Large discrepancies persist between projections of the physical impacts of climate change and economic damage estimates. These discrepancies increase with increasing global average temperature projections. Based on this observation, we recommend that in its Sixth Assessment Report (AR6), the Intergovernmental Panel on Climate Change (IPCC) improve its approach to the management of the uncertainties inherent in climate policy decisions. In particular, we suggest that the IPCC (1) strengthen its focus on applications of decision making under risk, uncertainty, and outright ambiguity and (2) estimate how the uncertainty itself affects its economic and financial cost estimates of climate damage and, ultimately, the optimal price for each ton of carbon dioxide released. Our hope is that by adopting these recommendations, AR6 will be able to resolve some of the documented inconsistencies in estimates of the physical and economic impacts of climate change and more effectively fulfill the IPCC’s mission to provide policymakers with a robust and rigorous approach for assessing the potential future risks of climate change.(my bold). Obviously, a "projection of physical impacts" and an "economic damage estimate" are two different things. For there to be a discrepancy you'd need, well, something obvious would be 10 m of SLR and very little economic damage. Obviously no paper making such a strong assertion would fail to support it, so let's go look.
In the Inconsistent Assessment of Risks in the IPCC Fifth Assessment Report (AR5) section they kinda make three arguments: (1) There is now a growing awareness of the limitations of the existing generation of IAMs; (2) these estimates largely ignore the potential for “tipping points”; and suggest (3) strengthening its focus on decision making under uncertainty and outright ambiguity. (1) isn't clearly supported by refs; (2) gets you the standard answer; and (3) isn't clear in what way that represents a discrepancy.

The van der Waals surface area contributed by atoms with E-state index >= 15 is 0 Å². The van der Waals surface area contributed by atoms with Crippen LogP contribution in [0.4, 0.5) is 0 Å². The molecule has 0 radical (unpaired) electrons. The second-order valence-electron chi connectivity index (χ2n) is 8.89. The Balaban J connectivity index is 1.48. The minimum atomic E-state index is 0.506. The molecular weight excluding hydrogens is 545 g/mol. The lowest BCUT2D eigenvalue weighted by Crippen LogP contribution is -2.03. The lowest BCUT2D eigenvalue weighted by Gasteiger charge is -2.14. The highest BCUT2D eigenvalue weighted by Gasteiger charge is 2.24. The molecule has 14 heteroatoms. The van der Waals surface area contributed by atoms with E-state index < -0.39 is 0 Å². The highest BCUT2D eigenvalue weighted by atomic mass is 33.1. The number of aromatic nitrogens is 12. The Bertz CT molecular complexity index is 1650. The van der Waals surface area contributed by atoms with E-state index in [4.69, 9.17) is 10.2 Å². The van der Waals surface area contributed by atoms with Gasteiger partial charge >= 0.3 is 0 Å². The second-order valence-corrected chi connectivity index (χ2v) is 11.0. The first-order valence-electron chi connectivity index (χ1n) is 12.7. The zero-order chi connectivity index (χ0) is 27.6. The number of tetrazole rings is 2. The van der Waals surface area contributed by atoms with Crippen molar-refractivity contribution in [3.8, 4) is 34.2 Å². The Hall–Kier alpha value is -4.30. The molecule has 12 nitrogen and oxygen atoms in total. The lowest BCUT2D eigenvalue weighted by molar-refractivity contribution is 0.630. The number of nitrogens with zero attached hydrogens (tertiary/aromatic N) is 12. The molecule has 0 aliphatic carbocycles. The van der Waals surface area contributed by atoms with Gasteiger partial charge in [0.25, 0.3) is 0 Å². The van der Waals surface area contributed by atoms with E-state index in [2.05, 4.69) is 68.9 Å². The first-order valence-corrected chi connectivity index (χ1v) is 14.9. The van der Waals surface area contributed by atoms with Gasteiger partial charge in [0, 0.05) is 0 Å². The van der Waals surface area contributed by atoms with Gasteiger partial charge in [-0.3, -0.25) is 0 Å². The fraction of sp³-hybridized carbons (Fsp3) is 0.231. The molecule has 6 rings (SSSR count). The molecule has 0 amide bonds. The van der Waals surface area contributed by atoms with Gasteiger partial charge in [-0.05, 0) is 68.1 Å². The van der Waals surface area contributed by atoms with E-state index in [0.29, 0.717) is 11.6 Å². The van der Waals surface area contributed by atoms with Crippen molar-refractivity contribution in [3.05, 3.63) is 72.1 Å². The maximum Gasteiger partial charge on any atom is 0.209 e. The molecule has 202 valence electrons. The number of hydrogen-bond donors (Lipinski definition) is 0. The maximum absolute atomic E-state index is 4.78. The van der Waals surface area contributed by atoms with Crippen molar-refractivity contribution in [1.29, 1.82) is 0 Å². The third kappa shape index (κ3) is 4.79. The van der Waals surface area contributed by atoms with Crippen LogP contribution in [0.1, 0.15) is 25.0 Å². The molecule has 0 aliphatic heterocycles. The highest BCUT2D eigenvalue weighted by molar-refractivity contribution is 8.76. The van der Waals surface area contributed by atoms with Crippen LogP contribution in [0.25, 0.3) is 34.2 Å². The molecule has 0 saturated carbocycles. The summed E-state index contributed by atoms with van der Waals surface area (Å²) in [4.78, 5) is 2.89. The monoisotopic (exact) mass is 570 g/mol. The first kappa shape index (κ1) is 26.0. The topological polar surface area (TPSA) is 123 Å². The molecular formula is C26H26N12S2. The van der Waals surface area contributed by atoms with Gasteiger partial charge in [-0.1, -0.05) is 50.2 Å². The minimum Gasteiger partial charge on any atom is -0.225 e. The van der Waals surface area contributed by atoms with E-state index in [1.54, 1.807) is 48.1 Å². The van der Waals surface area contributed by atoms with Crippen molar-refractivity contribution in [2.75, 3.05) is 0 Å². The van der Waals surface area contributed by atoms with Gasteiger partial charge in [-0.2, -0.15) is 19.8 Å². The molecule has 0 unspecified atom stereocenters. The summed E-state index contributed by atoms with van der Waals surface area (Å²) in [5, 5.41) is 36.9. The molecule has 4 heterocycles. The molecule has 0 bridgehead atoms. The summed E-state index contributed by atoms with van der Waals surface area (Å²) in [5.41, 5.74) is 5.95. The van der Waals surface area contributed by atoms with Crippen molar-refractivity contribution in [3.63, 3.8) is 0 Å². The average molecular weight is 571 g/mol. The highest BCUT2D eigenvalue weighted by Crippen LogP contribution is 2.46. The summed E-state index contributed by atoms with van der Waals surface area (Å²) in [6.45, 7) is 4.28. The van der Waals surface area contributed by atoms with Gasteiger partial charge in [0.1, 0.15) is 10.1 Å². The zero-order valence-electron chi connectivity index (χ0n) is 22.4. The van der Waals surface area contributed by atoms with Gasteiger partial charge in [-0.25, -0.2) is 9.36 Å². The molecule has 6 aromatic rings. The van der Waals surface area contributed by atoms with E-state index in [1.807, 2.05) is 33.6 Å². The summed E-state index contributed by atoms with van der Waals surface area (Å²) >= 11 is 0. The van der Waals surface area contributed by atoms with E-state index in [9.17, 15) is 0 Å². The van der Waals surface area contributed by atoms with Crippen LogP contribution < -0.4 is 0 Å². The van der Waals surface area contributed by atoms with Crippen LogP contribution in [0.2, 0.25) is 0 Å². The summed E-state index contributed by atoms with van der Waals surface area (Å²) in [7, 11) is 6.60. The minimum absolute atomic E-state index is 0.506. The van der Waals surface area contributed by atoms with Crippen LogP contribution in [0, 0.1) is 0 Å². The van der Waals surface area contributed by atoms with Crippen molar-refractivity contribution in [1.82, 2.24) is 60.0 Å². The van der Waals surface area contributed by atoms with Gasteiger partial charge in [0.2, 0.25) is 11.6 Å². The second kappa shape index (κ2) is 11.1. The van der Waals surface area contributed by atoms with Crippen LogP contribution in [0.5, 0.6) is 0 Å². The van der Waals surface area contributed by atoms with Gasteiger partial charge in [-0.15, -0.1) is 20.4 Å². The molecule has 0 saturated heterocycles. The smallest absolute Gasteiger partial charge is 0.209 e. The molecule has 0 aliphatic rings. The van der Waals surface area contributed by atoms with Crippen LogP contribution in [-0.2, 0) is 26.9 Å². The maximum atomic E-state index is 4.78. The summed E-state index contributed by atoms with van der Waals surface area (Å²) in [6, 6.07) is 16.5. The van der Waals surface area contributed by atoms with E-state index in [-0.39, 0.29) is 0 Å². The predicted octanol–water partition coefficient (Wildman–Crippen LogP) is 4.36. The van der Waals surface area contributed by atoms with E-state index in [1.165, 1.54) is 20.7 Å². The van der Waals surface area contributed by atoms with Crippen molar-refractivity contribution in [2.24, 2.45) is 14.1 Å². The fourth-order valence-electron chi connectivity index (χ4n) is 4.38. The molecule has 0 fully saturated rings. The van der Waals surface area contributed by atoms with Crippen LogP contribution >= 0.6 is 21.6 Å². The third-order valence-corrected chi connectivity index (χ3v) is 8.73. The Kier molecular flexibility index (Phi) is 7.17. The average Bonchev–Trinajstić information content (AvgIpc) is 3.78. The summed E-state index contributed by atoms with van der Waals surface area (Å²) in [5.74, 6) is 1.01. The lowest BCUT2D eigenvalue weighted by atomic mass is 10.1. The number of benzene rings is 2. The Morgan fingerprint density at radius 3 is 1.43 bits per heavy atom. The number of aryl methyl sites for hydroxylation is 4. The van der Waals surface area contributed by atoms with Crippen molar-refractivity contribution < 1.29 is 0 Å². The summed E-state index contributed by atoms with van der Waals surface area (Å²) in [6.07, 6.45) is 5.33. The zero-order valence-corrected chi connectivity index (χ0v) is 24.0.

But never mind that, because the next section is called Evidence of Discrepancies Between Scientific and Economic Assessments of Climate Impacts; it's just bound to be in there. And the relevant text appears to be "DICE, for example, projects a loss of less than 10 percent of global economic output as a result of raising the global mean surface temperature by 6°C". But while that might be a discrepancy, it isn't obviously. And their reference for it is "Climate Shlock", a book wot one of 'em wrote. That's not a scholarly reference. And as apparently the key reference to their key point, it's just a little careless. They continue physical impacts are often not translated into monetary terms and they have largely been ignored by climate economists which is odd. The IAMs don't include everything, but to express it in this way is strange. Is this Pindyck again?
I don't think I'm trying to defend IAMs at this point. Just point out that this paper seems rather ill considered. A case for tighter refereeing I think.
* The rich want to live in the Anglosphere.
* What’s the damage (of that climate change cost-benefit model)? - ftalphaville